On Chess: Local amateurs shine at Metro Class Chess Championships | St. Louis Public Radio

On Chess: Local amateurs shine at Metro Class Chess Championships

Feb 18, 2015

The St. Louis Metro Class Chess Championships were held recently at the Chess Club and Scholastic Center, drawing in a record 60-plus participants looking to cash in on a quick title.

The St. Louis Metro Class Chess Championships pair players with similar rankings.
Credit Austin Fuller | Chess Club and Scholastic Center of Saint Louis

The U.S. Chess Federation awards the National Master title to any player who passes a rating of 2200. Below that, any player who passes a rating of 2000 is referred to as an Expert. Further down are the rest of us: Roughly 95 percent of competitive chess players are considered “class” players, falling in at some varying level of enthusiastic amateur (though conversely, it may be a stretch to refer to many chess players as a “professional”).The USCF designates Class A players as anyone rated 1800-1999, Class B for those in the range of 1600-1799, and so on down the scale. Class C players and above should be considered worthy of good competition, and strong social players could expect to find themselves entering around 1200 in Class D. Scholastic players fall into the lower classes, with a major milestone of earning a four-digit rating coming to the strongest of these.

In Open (to-anyone) tournaments, where everyone is thrown into a pairings pool regardless of rating, class players are generally nothing more than first-round snacks for some higher-rated Expert or Master -- which makes the Metro Class Championship a desirable event to the promising amateur, isolating players to opponents only within their own class. With every enemy, at worst, less than 200 points away -- well-within striking distance -- the chance to become this year’s Class champion was realistic to all participants.

Since it is impossible to keep the big dogs away from competition, last weekend’s Metro Class Championship did feature an Expert/Master section. The section was won by Lindenwood University standout and International Master Priyadharshan Kannappan, a very active, well-known player around the St. Louis chess scene who remains tantalizingly close to earning the coveted Grandmaster title.

In the third and final round of Saturday’s Class Championship, Kannappan tangled with NM Doug Eckert, an international tax CPA and one of the more-active chess-playing board members of the CCSCSL. Eckert is a graduate of Lindbergh High and a former back-to-back U.S. Junior Open Champion in 1983 and ‘84, but on Saturday, rated more than 300 points below Kannappan, he fought down to below one minute on his clock and slipped in a minor-piece endgame, giving Kannappan the win.

Proving that anyone within your class should be considered within striking distance was Jack Thain, from Charleston, Ill. -- Class B’s lowest-rated player. Thain scored wins in each of his first two rounds, then fought Ryan Deering, a junior at Patterson High School in Wayne County, Mo., to a draw in the final round. The two split the Class B title and $250 prize.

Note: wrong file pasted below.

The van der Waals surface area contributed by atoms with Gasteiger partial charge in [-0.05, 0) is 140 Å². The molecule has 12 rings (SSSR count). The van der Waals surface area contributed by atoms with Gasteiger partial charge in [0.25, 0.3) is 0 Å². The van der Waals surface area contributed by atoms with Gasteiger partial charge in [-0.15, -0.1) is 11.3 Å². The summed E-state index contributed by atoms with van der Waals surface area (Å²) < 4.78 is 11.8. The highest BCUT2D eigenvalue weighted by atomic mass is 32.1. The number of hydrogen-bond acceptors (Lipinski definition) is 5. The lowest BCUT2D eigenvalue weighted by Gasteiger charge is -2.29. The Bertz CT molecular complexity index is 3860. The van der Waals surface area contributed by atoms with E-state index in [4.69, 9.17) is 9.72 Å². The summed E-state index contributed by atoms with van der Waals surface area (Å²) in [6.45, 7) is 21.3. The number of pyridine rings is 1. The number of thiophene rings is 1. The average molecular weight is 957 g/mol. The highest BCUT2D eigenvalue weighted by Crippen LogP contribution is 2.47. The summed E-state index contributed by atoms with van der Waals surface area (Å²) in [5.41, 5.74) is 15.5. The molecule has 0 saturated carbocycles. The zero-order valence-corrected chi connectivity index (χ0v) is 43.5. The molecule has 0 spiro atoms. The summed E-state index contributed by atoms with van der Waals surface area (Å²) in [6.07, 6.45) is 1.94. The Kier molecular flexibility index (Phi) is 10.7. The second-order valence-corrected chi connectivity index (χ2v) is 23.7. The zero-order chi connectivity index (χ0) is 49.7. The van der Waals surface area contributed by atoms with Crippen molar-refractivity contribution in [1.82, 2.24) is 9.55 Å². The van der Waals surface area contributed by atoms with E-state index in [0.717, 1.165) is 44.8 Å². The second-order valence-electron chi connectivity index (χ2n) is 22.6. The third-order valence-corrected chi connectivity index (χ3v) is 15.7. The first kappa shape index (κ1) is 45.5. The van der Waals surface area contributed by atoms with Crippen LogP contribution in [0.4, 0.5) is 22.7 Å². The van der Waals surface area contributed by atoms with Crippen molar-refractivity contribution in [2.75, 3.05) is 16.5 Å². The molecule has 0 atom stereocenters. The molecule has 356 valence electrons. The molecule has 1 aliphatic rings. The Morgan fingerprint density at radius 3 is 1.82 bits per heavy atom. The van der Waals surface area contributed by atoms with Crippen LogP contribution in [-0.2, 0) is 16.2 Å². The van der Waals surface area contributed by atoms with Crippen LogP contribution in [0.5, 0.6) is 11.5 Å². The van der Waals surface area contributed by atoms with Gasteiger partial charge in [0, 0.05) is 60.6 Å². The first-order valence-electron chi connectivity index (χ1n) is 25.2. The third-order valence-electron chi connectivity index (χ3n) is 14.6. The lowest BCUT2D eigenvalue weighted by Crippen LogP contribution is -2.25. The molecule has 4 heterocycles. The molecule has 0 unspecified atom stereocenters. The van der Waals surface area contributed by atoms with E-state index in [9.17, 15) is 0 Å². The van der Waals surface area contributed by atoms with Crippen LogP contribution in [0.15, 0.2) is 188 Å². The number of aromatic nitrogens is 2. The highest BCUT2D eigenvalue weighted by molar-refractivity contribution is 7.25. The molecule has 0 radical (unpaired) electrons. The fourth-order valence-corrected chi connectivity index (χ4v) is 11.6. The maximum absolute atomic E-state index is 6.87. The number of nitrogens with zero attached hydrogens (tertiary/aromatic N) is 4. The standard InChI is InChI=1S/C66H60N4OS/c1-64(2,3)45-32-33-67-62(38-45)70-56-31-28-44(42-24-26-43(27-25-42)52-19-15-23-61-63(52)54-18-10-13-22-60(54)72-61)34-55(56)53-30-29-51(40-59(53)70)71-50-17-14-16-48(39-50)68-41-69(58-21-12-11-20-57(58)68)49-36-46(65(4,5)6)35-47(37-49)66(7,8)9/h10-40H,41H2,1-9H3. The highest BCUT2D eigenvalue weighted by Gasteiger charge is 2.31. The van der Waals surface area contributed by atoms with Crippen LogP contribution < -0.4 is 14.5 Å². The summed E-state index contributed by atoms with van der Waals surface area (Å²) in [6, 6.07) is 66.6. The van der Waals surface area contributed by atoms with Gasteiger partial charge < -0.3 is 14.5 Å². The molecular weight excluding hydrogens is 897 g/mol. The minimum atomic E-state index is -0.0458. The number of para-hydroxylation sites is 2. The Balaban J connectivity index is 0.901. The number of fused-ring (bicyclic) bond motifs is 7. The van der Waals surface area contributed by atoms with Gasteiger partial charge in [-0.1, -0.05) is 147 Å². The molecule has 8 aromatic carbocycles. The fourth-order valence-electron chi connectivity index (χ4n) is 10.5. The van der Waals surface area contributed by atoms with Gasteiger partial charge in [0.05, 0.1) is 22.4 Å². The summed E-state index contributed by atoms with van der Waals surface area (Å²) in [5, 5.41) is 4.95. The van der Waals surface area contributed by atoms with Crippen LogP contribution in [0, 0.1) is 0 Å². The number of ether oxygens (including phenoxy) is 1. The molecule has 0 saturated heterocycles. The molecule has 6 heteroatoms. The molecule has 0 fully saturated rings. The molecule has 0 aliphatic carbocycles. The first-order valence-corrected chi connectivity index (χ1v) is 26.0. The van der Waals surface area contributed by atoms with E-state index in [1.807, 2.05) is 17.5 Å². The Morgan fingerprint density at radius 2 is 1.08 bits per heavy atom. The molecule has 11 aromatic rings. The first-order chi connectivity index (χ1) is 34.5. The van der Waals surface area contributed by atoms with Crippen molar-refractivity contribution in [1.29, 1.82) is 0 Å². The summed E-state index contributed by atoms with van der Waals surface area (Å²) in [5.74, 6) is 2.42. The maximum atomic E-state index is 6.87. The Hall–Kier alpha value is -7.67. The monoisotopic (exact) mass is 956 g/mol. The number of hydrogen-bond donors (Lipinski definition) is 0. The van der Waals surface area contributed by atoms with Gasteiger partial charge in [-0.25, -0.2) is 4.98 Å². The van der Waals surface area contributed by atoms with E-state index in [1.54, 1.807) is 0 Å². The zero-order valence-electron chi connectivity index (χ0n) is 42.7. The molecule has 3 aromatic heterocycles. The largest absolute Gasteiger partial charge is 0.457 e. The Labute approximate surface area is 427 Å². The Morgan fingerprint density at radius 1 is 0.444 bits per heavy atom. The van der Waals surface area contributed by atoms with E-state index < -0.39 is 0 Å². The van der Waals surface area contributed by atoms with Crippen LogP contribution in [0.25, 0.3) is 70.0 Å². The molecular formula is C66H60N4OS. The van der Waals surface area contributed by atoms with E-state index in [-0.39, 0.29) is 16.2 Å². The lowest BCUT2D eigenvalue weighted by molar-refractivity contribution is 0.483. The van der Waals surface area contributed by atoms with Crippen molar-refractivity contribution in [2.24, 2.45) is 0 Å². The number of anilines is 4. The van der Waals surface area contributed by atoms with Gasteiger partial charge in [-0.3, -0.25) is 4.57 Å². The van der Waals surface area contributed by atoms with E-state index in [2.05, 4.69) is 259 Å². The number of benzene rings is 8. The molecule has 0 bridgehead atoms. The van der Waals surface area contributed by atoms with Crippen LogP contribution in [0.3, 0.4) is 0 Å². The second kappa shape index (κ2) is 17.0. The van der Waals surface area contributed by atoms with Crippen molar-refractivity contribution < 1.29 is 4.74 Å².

On the upper levels of chess, “mistakes” often come as small, positional weaknesses or a simple loss of tempo -- but for the rest of us: tactics, tactics, tactics are the key to quick class advancement. Grandmaster Ronin Har-Zvi, a regular face in the CCSCSL’s Resident GM rotation, believes that the majority of class chess games are decided by a single tactical oversight and that the simple ability to see those piece-gobbling tricks before your opponent does can carry a player to as high as Class A without much extra effort.

Tactics, and not age, decided Class C on Saturday. Middle-schooler Sachin Laxman Milli almost became another underdog story, just scraping into the bottom of Class C rated right at 1400. After winning his first two games to challenge for the class title, he came out with a strong opening against Joseph Bean, of Hannibal, Mo., who is nearly 30 years older than Milli. But Milli’s middlegame blunder led to Bean’s crippling tactical strike and eventual win.

The Class E title was shared by three players, two of them female. 18-year-old Hannah Whatley, a four-time scholastic state champion from South Carolina, went undefeated as the highest-rated player in the class. Also in on the Class E title was Nigina Aripov.

The Aripovs are a strong chess family out of Webster Groves: Her elder brother, Iskandar, is a rising National Master who won the 2013 CCSCSL Club Championshipas a 17-year-old high school junior (topping both Kannappan and Eckert, and several other titled players); the elder sister, Nozima, is a strong Class A player; and 10-year-old Nigina looks to be falling right in line. The youngster won her first two games on Saturday, though fell into a losing endgame in her final match. But she flashed some technique beyond her class, showing off good understanding of king placement and thwarting the advance of a passed pawn to earn the draw.

Also winning 2015 class titles were Todd Plagemann (Class A); Chris Shelton and Scott Anderson, who split the title for Class D; and Yasin Hollis in Class E with Whatley and Aripov.